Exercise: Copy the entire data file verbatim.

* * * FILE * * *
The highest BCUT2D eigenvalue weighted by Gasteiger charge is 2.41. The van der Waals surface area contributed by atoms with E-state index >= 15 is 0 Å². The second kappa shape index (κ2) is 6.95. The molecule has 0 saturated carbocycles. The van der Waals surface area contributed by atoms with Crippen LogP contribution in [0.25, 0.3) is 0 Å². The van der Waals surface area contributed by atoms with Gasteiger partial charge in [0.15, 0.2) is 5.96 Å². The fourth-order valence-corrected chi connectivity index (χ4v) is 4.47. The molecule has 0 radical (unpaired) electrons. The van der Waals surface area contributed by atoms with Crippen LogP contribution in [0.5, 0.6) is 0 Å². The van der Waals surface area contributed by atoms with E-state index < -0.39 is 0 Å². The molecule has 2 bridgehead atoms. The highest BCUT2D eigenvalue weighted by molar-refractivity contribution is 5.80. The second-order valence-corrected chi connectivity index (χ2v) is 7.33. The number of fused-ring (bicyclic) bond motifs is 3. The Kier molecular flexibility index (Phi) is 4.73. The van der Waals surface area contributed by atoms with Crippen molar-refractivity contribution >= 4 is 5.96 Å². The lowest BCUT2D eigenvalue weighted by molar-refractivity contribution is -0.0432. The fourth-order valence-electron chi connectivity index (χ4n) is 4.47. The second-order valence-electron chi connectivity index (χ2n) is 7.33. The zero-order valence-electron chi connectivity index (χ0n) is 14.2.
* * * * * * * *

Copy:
The highest BCUT2D eigenvalue weighted by Gasteiger charge is 2.41. The van der Waals surface area contributed by atoms with E-state index >= 15 is 0 Å². The second kappa shape index (κ2) is 6.95. The molecule has 0 saturated carbocycles. The van der Waals surface area contributed by atoms with Crippen LogP contribution in [0.25, 0.3) is 0 Å². The van der Waals surface area contributed by atoms with Gasteiger partial charge in [0.15, 0.2) is 5.96 Å². The fourth-order valence-corrected chi connectivity index (χ4v) is 4.47. The molecule has 0 radical (unpaired) electrons. The van der Waals surface area contributed by atoms with Crippen LogP contribution in [0.5, 0.6) is 0 Å². The van der Waals surface area contributed by atoms with E-state index < -0.39 is 0 Å². The molecule has 2 bridgehead atoms. The highest BCUT2D eigenvalue weighted by molar-refractivity contribution is 5.80. The second-order valence-corrected chi connectivity index (χ2v) is 7.33. The number of fused-ring (bicyclic) bond motifs is 3. The Kier molecular flexibility index (Phi) is 4.73. The van der Waals surface area contributed by atoms with Crippen molar-refractivity contribution >= 4 is 5.96 Å². The lowest BCUT2D eigenvalue weighted by molar-refractivity contribution is -0.0432. The fourth-order valence-electron chi connectivity index (χ4n) is 4.47. The second-order valence-electron chi connectivity index (χ2n) is 7.33. The zero-order valence-electron chi connectivity index (χ0n) is 14.2.